Foundation for Vertebral Subluxation
Colorado Committee on Legal Services Votes to Repeal Chiropractic Board Rule Allowing Chiropractors to Inject Drugs

Chiropractic Board approves emergency rule to delay implementation of Rule

In a process authorized by the Colorado State Administrative Procedure Act (APA) that provides for legislative oversight of executive branch rulemaking the Office of Legislative Services voted 8-0 to ask the Colorado Legislature to repeal Chiropractic Board Rule 7c that gives chiropractors the authority to administer non-FDA approved compounds by injection according to a news release from the Colorado Medical Society. The Colorado Legislature is scheduled now to vote on the repeal of the rule in its upcoming session as part of the Committee's rule review bill.

In Colorado executive branch agencies must submit new or amended rules to the Office of Legislative Legal Services (OLLS) and the statute directs OLLS staff to review the rules to determine whether they are within the agency's rulemaking authority.

On November 15, 2012 the Colorado Board of Chiropractic Passed Rule 7 C allowing for the administration and injection of legend drugs.

Proposed Rule 7 (C) provides for chiropractors, who have completed a 24 hour course of instruction, to administer a variety of legend (prescription) drugs by injection.  Colorado Revised Statutes expressly prohibit chiropractors from prescribing, compounding, or administering drugs.  All injectables for human use are prescription drugs.  The Board of Chiropractic Examiners may only promulgate rules that are “not inconsistent with the law.”  Proposed Rule 7 (C) exceeds the statutory scope of practice for chiropractors in Colorado, and is therefore unlawful.

That Rule then went on to the Attorney General of the State of Colorado who opined on December 5, 2012 that Rules 6 and 29 were acceptable but that Rule 7 exceeded the legislative scope of authority of the chiropractic board.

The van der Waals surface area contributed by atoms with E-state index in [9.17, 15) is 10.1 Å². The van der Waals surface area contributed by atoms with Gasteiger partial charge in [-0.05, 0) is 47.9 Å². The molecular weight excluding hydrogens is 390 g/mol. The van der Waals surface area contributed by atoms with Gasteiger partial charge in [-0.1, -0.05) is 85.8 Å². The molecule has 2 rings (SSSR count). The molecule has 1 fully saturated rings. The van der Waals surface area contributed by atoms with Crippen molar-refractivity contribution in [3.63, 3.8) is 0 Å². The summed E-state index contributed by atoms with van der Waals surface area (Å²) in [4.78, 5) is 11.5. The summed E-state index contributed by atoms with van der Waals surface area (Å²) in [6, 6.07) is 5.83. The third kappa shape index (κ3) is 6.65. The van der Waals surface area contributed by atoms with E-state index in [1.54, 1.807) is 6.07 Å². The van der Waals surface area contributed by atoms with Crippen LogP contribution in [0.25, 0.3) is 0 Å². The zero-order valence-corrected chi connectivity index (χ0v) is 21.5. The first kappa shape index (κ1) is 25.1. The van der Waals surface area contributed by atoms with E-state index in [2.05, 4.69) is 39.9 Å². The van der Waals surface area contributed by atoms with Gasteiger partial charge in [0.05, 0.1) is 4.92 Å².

Then in an unprecedented move 13 medical organizations filed a complaint to prevent “irreparable injury and for judicial review of agency action.”  The Plaintiff’s also filed a motion for immediate injunctive relief. The Plaintiff’s are led by the Colorado Medical Society which has 7000 members. The Complaint argues that the adoption of Rule 7(c) exceeds the statutory authority of the chiropractic board and is an “intrusion on the practice of medicine” that “threatens irreparable injury to the public welfare and the safety of the patients Plaintiffs’ members serve to protect.”  

The Committee for the Office of Legislative Services heard a range of testimony in opposition to Rule 7c, including:

According to Dr. Kief:

"In December, three members of the Chiropractic Board approved a rule that allows chiropractors who complete a 24-hour course to perform injections of non-FDA approved substances as well as to administer them topically and through inhalation. The rule does not restrict the medical conditions to be treated or where in the human body the injections can be administered. This leaves open to individual interpretation the disease to be treated, the substance they want to inject and the site in which they choose to inject it."

CLICK HERE TO READ Dr. Kief's complete testimony

The testimony by Dr. Spresser was even more to the point: “Please protect the public from this small interest group and the Chiropractic Board of Examiners that only wants to make more money by exceeding their statutory boundaries."

CLICK HERE TO READ Dr. Spresser’s complete testimony
In a move clearly made to protect Colorado chiropractors from prosecution should they go ahead and start injecting drugs into their patients in defiance of the Attorney General, the Colorado Board of Chiropractic Examiners approved an emergency rule effective December 31, 2012 to delay the implementation of the addition of Rule 7(C) regarding injectables. According to an announcement on the Board website, the delay in the effective date of the rule from January 15, 2013, to April 30, 2013, is to allow the legislature an opportunity to rule on whether the rule is proper.

Emergency Rule Announcement on Board Website

Copy of Board Emergency Rule

Dr. Kief closed her testimony with perhaps the most logical statements uttered since the whole drug issue in Colorado surfaced:

“Pharmacology and injection therapy are areas that cannot be learned in 24 hours.  Physicians study and practice this over years to know drug interactions, liver and kidney metabolism, how the entire body will respond to substances, etc.  For example, I would never be able to do spine manipulation.  The chiropractors are very skilled at this and it takes years and I refer my patients to them for this treatment.”

Click Here to Read the Complete Colorado Medical Society News Release

Foundation for Vertebral Subluxation